Agnes Pelton: Desert Transcendentalist, at the Whitney Museum (WMAA), through June 21, 2020.
(As of this posting, the museum is temporarily closed due to Covid-19 emergency; check museum website.)
Luckily, I got to see this transporting show before the bad news hit —including the closure of the Whitney and virtually all other NYC museums, the Met Opera, Broadway, live t.v., and more until further notice. Hopefully things will normalize soon, and then the sophisticated spiritual surrealism of Ms. Pelton will be the perfect antidote to the current gloom.
Starting from a European-based realism, Pelton gradually moved very deeply into nature and finally the outing of inner visions through the course of a somewhat peripatetic life, literally and metaphorically—ending up as a yogi-transcendentalist painter in Palm Springs, CA. In the Whitney presentation back-story material (wall text) is nicely brief so that visitors stay focused on the surfaces of these contemplative works, which effectively approximate the states of mind and imagination that apparently motivated them. They emit a collective quietism–via smoothed brushwork, softened contours, and dusty, twilight-like palette, with intermittent flashes of glowing atomic detail.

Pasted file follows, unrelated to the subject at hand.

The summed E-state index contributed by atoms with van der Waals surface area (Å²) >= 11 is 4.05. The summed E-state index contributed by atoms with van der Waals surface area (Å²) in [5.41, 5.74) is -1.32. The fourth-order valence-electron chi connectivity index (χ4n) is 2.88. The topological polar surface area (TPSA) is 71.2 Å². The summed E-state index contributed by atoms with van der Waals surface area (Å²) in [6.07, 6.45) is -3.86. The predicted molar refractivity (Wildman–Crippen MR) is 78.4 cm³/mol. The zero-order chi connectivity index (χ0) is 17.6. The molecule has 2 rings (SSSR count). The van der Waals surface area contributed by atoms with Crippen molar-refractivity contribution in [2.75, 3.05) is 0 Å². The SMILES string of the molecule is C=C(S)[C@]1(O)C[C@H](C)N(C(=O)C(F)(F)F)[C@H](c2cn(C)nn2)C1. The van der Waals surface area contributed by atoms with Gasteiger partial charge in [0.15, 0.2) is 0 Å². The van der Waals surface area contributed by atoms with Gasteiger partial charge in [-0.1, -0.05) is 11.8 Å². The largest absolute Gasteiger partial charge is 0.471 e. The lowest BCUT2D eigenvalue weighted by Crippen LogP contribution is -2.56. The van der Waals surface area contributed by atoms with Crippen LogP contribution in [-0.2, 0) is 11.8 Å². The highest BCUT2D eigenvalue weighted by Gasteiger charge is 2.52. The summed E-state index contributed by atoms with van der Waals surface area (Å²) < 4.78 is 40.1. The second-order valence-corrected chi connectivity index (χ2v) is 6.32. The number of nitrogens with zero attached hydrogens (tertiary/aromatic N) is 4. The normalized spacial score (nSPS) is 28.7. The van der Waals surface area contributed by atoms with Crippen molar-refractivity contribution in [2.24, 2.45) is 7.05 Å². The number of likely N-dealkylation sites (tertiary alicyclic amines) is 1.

Many include recognizable botanical forms highly abstracted, for example, linear Deco-like lotuses or floating arabesque ferns. As in the florals of Georgia O’Keeffe, these can yield archetypal central female forms, furthered in Pelton’s oeuvre by ova-orbs and some female figures. The inevitable comparison between these two peers is interesting as much for their divergent sensibilities, styles and artistic aims as for shared ones. (Their artist circles overlapped although there is no known direct contact between them; Pelton was more consciously involved with female-centered experience.) Elsewhere Pelton goes full-on cosmological—the kind of thing associated canonically with Kandinsky and now—and here more so—Hilma af Klint’s idiosyncratic celestial mysticism [see Klint]; Pelton’s work evokes more intimacy. Her surrealist affinities lie in her morphing of watery, heavenly, and biological elements, e.g., flower heads and petals into rippling waves and stars. A major inspiration for many early modernists (broadly) was music—as Pelton herself, an accomplished pianist, emphasized in her case, and which should be recalled in forthcoming exegesis in this arena.